It would be nice to know that there is a general law that supports the notion of carrying a gun that can be pointed to, so that I don’t have to adopt the role of state law legal scholar and simultaneously be capable of persuading a bunch of halfwits that their understanding of their state’s laws is lacking.

  54. avatar Glenux says:

    I live in an actual land-based house.
    I have pistols and I have rifles.

    But if I lived on Houseboat (a vessel) on just about any river and any lake,
    I may be able to arry a pistol for self-defense
    (assuming State law permits it)
    but I can not possess a rifle.
    Mind you I don’t hunt, but I assumed the
    RIGHT to keep and bear arms included rifles and not just pistols.
    And I haven’t read in the 2nd Amendment any exceptions to
    whether you lived on dry land or on a boat.

    I think this law is discriminatory against people who live
    on houseboats.

  55. avatar skiff says:

    I would definitely travel to Fall River or Blackstone, Ma to buy coffee at Dunkin Donuts!

  56. avatar Gordon in MO says:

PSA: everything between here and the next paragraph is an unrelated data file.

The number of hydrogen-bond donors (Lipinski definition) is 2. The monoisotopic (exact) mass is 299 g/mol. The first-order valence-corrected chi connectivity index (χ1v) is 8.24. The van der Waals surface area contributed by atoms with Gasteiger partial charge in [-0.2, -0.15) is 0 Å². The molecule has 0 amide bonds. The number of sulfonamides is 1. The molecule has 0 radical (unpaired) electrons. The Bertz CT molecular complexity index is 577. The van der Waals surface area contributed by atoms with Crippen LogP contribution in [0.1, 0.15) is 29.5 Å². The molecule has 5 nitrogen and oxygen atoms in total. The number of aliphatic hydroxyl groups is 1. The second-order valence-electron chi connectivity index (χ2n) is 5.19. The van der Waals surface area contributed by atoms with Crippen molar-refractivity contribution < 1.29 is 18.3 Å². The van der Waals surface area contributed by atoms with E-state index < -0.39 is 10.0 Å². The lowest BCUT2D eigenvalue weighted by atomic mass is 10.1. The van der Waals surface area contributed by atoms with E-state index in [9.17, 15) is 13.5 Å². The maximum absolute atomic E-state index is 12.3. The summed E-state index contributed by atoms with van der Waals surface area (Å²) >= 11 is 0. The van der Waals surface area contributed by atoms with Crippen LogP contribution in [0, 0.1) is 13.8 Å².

I avoid no-go locations now.
    Why should I expect them to obey another law upholding constitutional rights.
    I will continue to avoid them.

  57. avatar Retro says:

    On those infrequent occasions that I travel to California and Illinois, it would mean I can actually carry a firearm for self defense, like I do virtually every other day of my life in my home state. Flying with a gun will STILL be a pain the ass, though.

  58. avatar Ogre says:

    I live in northern Virginia, so the new law, if passed, would have an impact on me as regards travel to/through the socialist people’s republics of Maryland and Washington DC, where I now have to disarm. Until the bill passes into law, I mostly avoid no-carry places like DC, Maryland, and certain states in the Northeast. If I go anywhere these days, it is likely to be in Virginia or states to the west and south where Virginia concealed permits are honored.